independent

Saturday 26 May 2018

The art of satire doesn't always go down well

Maria Herlihy

THE LAW is an ass, I once heard a solicitor argue with a strong element of tongue-in - cheek humour, while attempting to quash a public order charge which his client faced and one which carried a jail sentence. However, it was rebutted by the judge at that time who said: "The law is not an ass, but sometimes the law is assified."

Certainly elements of 'assification' came to the surface recently when two caricatures of An Taoiseach appeared in two separate art galleries. The word, caricatura from the Italian, means exaggeration by means of quite often ludicrous distortion of parts or characteristics.

One of the paintings depicted a nude Brian Cowen seated on a toilet and holding a toilet roll, while the second dipicted the Taoiseach holding his underwear. Certainly they were unflattering and exaggerated - but that is what caricatures have always been and even Leonardo Da Vinci started off his career dabbling in caricatures.

However, once again the nation was catapulted into the international spotlight and again for the wrong reasons as Gardai were dispatched to the offices of Today FM seeking information on the 35-year-old artist, Conor Casby, and the unauthorised hanging of the two portraits.

Mr Casby in a statement confirmed he had painted the pictures and said they were intended to be an anonymous and not-for-profit comment on the use of modern media, "rather than an attempt to use the media to comment." He said he wished to bring the project to an end, "by offering the portraits to the highest bidder" and then donating the proceeds to charity.

The radio producer, Will Hanafin, said the detective who interviewed him had said: "The powers that be wanted it done." It certainly seems that within Government circles someone sprang like a roaring tiger to have them removed. The Government has denied it had orchestrated the Garda action, and said it had been instigated by the two galleries, the National and Royal Hibernian Academy. Rarely has such alacrity been witnessed in the history of the state.

The later apology by RTE for any offence caused by its broadcasting of the images also portrayed quite a prickly relationship between the 'powers that be,' and the national broadcaster.

Satire is a common feature of democracy and, if Mr Cowen had put the pictures up for charity, then it would have surely taken the sting out of it and it would have also proved that he had more on his mind (ie a tanked economy, the upcoming emergency budget, rising unemployment, strong dissatisfaction with the health service) than two caricatures.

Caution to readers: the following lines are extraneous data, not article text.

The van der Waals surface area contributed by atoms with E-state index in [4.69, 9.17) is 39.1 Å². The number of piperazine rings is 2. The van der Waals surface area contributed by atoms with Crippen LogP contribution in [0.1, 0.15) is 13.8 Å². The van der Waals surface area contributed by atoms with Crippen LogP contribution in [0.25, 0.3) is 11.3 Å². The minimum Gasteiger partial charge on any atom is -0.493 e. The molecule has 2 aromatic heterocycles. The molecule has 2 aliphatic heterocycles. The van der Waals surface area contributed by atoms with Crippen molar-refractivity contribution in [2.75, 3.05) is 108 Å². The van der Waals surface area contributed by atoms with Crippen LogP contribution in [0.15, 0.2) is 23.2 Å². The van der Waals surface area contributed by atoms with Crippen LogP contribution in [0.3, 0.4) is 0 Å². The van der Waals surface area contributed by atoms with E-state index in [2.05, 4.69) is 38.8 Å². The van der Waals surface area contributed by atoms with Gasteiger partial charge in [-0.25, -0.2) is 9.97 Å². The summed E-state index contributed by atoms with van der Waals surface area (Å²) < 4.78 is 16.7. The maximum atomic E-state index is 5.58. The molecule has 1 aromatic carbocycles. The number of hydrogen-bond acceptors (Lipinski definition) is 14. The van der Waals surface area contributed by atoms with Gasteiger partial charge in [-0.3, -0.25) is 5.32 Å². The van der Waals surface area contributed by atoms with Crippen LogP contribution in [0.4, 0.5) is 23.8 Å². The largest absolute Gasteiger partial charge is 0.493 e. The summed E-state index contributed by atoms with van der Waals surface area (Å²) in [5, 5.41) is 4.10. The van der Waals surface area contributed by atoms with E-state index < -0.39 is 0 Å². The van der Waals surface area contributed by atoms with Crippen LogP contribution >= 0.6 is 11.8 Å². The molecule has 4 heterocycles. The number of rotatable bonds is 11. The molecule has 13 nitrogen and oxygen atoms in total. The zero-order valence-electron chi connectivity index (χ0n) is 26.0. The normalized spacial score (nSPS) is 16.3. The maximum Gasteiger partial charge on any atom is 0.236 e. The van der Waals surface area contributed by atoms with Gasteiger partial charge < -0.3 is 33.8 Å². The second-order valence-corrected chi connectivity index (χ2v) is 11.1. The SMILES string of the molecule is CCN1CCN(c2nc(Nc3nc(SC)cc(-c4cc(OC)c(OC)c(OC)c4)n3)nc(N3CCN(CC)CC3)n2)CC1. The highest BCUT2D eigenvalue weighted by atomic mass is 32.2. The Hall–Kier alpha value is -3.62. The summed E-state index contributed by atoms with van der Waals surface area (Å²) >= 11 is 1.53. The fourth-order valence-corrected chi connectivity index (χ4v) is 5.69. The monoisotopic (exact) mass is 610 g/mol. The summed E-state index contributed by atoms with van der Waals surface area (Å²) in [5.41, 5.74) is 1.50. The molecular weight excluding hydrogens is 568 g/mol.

Mr Cowen is not the first politician, nor will he be the last to be at the receiving end of an artist's satire. The Romanian dictator Nicolae Ceausescu was often portrayed as a vampire as his rule encompassed Transylvania. After Ceausescu execution in 1989, the artist Dan Perjovschi drawings, which consisted of biting humour on socio-political events as well as the ruling of Ceausescu flourished. It was said after Ceausescu's execution that hundreds of people stood silently and went into various galleries with stone faces to see the caricatures. Not a sound was heard as people shuffled along from painting to painting. However, once outside and safely away from the authorities, people had to rest themselves up against walls to draw breath as tears of laughter ran down their faces.

An Taoiseach can surely sleep more peacefully at night now the offending caricatures have now been seized by Gardai. However, a quick search on Google threw up some interesting sites, with T-shirts now available of the caricatures and already some people have superimposed their own faces onto the grossly exaggerated Cowen caricature and placed it on their Facebook site.

And surely the Gardai themselves have more pressing issues at hand than raiding the offices of RTE. However, it was the investigation at the three potential offences which drew a lot of comment. The investigating officers were looking at three potential offences: Indecency, incitement to hatred and criminal damage — by way of hammering a nail into a gallery wall. Certainly the law, at times, appears to show elements of assification.

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